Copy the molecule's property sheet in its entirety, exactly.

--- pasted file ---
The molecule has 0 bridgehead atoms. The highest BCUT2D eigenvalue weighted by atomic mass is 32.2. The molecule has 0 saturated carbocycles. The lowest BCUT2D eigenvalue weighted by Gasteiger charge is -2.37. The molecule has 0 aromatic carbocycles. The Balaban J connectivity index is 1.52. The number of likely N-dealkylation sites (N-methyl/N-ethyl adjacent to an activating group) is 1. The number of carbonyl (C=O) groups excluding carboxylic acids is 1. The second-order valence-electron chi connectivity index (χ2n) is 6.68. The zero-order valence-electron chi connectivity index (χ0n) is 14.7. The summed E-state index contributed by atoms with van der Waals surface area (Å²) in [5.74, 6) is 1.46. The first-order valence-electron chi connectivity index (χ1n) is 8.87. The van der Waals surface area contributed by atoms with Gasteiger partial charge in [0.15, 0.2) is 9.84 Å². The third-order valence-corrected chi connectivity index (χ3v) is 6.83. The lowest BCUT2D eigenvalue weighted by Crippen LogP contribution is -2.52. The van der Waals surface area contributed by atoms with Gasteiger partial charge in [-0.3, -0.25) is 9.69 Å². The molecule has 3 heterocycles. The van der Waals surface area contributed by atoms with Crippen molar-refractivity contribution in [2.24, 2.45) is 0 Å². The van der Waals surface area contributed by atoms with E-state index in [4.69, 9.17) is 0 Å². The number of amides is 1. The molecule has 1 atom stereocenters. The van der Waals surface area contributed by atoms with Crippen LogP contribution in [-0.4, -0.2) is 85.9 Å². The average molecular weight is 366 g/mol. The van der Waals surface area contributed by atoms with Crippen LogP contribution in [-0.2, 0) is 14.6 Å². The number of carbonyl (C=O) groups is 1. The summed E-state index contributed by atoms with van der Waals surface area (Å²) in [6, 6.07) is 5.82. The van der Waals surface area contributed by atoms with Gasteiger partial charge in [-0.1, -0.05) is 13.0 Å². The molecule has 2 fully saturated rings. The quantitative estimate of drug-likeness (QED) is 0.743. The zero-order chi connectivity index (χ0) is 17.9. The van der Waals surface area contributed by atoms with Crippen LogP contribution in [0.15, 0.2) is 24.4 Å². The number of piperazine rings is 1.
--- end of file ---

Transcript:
The molecule has 0 bridgehead atoms. The highest BCUT2D eigenvalue weighted by atomic mass is 32.2. The molecule has 0 saturated carbocycles. The lowest BCUT2D eigenvalue weighted by Gasteiger charge is -2.37. The molecule has 0 aromatic carbocycles. The Balaban J connectivity index is 1.52. The number of likely N-dealkylation sites (N-methyl/N-ethyl adjacent to an activating group) is 1. The number of carbonyl (C=O) groups excluding carboxylic acids is 1. The second-order valence-electron chi connectivity index (χ2n) is 6.68. The zero-order valence-electron chi connectivity index (χ0n) is 14.7. The summed E-state index contributed by atoms with van der Waals surface area (Å²) in [5.74, 6) is 1.46. The first-order valence-electron chi connectivity index (χ1n) is 8.87. The van der Waals surface area contributed by atoms with Gasteiger partial charge in [0.15, 0.2) is 9.84 Å². The third-order valence-corrected chi connectivity index (χ3v) is 6.83. The lowest BCUT2D eigenvalue weighted by Crippen LogP contribution is -2.52. The van der Waals surface area contributed by atoms with Gasteiger partial charge in [-0.3, -0.25) is 9.69 Å². The molecule has 3 heterocycles. The van der Waals surface area contributed by atoms with Crippen molar-refractivity contribution in [2.24, 2.45) is 0 Å². The van der Waals surface area contributed by atoms with E-state index in [4.69, 9.17) is 0 Å². The number of amides is 1. The molecule has 1 atom stereocenters. The van der Waals surface area contributed by atoms with Crippen LogP contribution in [-0.4, -0.2) is 85.9 Å². The average molecular weight is 366 g/mol. The van der Waals surface area contributed by atoms with Crippen LogP contribution in [-0.2, 0) is 14.6 Å². The number of carbonyl (C=O) groups is 1. The summed E-state index contributed by atoms with van der Waals surface area (Å²) in [6, 6.07) is 5.82. The van der Waals surface area contributed by atoms with Gasteiger partial charge in [-0.1, -0.05) is 13.0 Å². The molecule has 2 fully saturated rings. The quantitative estimate of drug-likeness (QED) is 0.743. The zero-order chi connectivity index (χ0) is 17.9. The van der Waals surface area contributed by atoms with Crippen LogP contribution in [0.15, 0.2) is 24.4 Å². The number of piperazine rings is 1.